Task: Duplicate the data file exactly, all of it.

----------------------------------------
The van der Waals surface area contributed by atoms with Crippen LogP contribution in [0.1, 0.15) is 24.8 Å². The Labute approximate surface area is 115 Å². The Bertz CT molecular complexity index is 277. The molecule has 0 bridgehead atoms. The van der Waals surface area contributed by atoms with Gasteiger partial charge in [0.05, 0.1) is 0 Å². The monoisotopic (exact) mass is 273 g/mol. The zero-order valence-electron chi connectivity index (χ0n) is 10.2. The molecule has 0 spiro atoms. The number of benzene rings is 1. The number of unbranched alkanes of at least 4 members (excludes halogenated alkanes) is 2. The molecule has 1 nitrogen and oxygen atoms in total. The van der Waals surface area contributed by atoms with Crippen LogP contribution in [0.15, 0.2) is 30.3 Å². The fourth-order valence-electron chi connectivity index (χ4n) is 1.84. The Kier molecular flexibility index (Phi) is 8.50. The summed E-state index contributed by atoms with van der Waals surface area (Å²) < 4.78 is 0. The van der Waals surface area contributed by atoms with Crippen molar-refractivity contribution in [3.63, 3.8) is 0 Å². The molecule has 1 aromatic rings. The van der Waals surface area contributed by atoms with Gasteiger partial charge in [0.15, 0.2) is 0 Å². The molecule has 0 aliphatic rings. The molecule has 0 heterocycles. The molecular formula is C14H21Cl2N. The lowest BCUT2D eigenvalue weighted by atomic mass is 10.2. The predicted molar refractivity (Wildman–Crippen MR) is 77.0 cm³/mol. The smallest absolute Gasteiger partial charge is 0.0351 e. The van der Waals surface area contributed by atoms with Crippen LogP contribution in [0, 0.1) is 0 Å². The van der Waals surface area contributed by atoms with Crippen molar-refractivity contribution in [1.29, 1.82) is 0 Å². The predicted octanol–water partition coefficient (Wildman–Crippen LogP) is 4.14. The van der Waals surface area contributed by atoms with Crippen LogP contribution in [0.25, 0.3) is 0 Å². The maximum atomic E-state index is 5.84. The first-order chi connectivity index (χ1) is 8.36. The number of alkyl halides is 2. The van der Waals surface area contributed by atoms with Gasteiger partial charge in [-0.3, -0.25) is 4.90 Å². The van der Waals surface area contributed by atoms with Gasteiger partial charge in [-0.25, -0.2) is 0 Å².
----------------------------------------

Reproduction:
The van der Waals surface area contributed by atoms with Crippen LogP contribution in [0.1, 0.15) is 24.8 Å². The Labute approximate surface area is 115 Å². The Bertz CT molecular complexity index is 277. The molecule has 0 bridgehead atoms. The van der Waals surface area contributed by atoms with Gasteiger partial charge in [0.05, 0.1) is 0 Å². The monoisotopic (exact) mass is 273 g/mol. The zero-order valence-electron chi connectivity index (χ0n) is 10.2. The molecule has 0 spiro atoms. The number of benzene rings is 1. The number of unbranched alkanes of at least 4 members (excludes halogenated alkanes) is 2. The molecule has 1 nitrogen and oxygen atoms in total. The van der Waals surface area contributed by atoms with Crippen LogP contribution in [0.15, 0.2) is 30.3 Å². The fourth-order valence-electron chi connectivity index (χ4n) is 1.84. The Kier molecular flexibility index (Phi) is 8.50. The summed E-state index contributed by atoms with van der Waals surface area (Å²) < 4.78 is 0. The van der Waals surface area contributed by atoms with Crippen molar-refractivity contribution in [3.63, 3.8) is 0 Å². The molecule has 1 aromatic rings. The van der Waals surface area contributed by atoms with Gasteiger partial charge in [0.15, 0.2) is 0 Å². The molecule has 0 aliphatic rings. The molecule has 0 heterocycles. The molecular formula is C14H21Cl2N. The lowest BCUT2D eigenvalue weighted by atomic mass is 10.2. The predicted molar refractivity (Wildman–Crippen MR) is 77.0 cm³/mol. The smallest absolute Gasteiger partial charge is 0.0351 e. The van der Waals surface area contributed by atoms with Crippen LogP contribution in [0, 0.1) is 0 Å². The van der Waals surface area contributed by atoms with Crippen molar-refractivity contribution in [1.29, 1.82) is 0 Å². The predicted octanol–water partition coefficient (Wildman–Crippen LogP) is 4.14. The van der Waals surface area contributed by atoms with Crippen LogP contribution in [0.25, 0.3) is 0 Å². The maximum atomic E-state index is 5.84. The first-order chi connectivity index (χ1) is 8.36. The number of alkyl halides is 2. The van der Waals surface area contributed by atoms with Gasteiger partial charge in [-0.3, -0.25) is 4.90 Å². The van der Waals surface area contributed by atoms with Gasteiger partial charge in [-0.25, -0.2) is 0 Å².